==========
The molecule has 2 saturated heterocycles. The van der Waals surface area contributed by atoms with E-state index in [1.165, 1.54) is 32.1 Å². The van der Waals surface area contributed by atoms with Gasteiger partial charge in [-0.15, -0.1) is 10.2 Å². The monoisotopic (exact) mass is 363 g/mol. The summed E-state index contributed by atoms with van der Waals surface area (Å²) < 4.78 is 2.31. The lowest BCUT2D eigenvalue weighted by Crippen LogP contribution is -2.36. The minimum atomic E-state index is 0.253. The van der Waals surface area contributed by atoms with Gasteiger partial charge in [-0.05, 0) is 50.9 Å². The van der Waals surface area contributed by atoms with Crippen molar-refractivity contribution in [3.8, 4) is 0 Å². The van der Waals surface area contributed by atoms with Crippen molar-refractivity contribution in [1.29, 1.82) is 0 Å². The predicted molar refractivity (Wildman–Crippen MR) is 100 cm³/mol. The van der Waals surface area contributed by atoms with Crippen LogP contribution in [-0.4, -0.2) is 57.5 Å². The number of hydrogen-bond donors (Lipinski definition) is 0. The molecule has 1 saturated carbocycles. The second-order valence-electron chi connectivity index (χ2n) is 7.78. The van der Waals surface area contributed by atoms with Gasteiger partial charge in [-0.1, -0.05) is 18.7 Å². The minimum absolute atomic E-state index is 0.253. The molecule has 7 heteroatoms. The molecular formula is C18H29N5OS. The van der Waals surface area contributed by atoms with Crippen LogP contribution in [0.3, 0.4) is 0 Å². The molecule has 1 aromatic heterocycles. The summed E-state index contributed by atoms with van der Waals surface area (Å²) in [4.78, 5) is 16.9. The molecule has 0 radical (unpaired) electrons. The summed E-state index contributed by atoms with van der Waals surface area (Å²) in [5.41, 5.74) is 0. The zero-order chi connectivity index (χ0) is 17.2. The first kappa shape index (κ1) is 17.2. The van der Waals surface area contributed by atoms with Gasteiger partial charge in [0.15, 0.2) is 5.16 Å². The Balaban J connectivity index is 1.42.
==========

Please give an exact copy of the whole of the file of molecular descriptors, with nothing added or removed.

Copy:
The molecule has 2 saturated heterocycles. The van der Waals surface area contributed by atoms with E-state index in [1.165, 1.54) is 32.1 Å². The van der Waals surface area contributed by atoms with Gasteiger partial charge in [-0.15, -0.1) is 10.2 Å². The monoisotopic (exact) mass is 363 g/mol. The summed E-state index contributed by atoms with van der Waals surface area (Å²) < 4.78 is 2.31. The lowest BCUT2D eigenvalue weighted by Crippen LogP contribution is -2.36. The minimum atomic E-state index is 0.253. The van der Waals surface area contributed by atoms with Gasteiger partial charge in [-0.05, 0) is 50.9 Å². The van der Waals surface area contributed by atoms with Crippen molar-refractivity contribution in [3.8, 4) is 0 Å². The van der Waals surface area contributed by atoms with Crippen molar-refractivity contribution in [1.29, 1.82) is 0 Å². The predicted molar refractivity (Wildman–Crippen MR) is 100 cm³/mol. The van der Waals surface area contributed by atoms with Crippen LogP contribution in [-0.4, -0.2) is 57.5 Å². The number of hydrogen-bond donors (Lipinski definition) is 0. The molecule has 1 saturated carbocycles. The second-order valence-electron chi connectivity index (χ2n) is 7.78. The van der Waals surface area contributed by atoms with Gasteiger partial charge in [-0.1, -0.05) is 18.7 Å². The minimum absolute atomic E-state index is 0.253. The molecule has 7 heteroatoms. The molecular formula is C18H29N5OS. The van der Waals surface area contributed by atoms with Crippen LogP contribution in [0.3, 0.4) is 0 Å². The molecule has 1 aromatic heterocycles. The summed E-state index contributed by atoms with van der Waals surface area (Å²) in [4.78, 5) is 16.9. The molecule has 0 radical (unpaired) electrons. The summed E-state index contributed by atoms with van der Waals surface area (Å²) in [5.41, 5.74) is 0. The zero-order chi connectivity index (χ0) is 17.2. The first kappa shape index (κ1) is 17.2. The van der Waals surface area contributed by atoms with Gasteiger partial charge in [0.15, 0.2) is 5.16 Å². The Balaban J connectivity index is 1.42.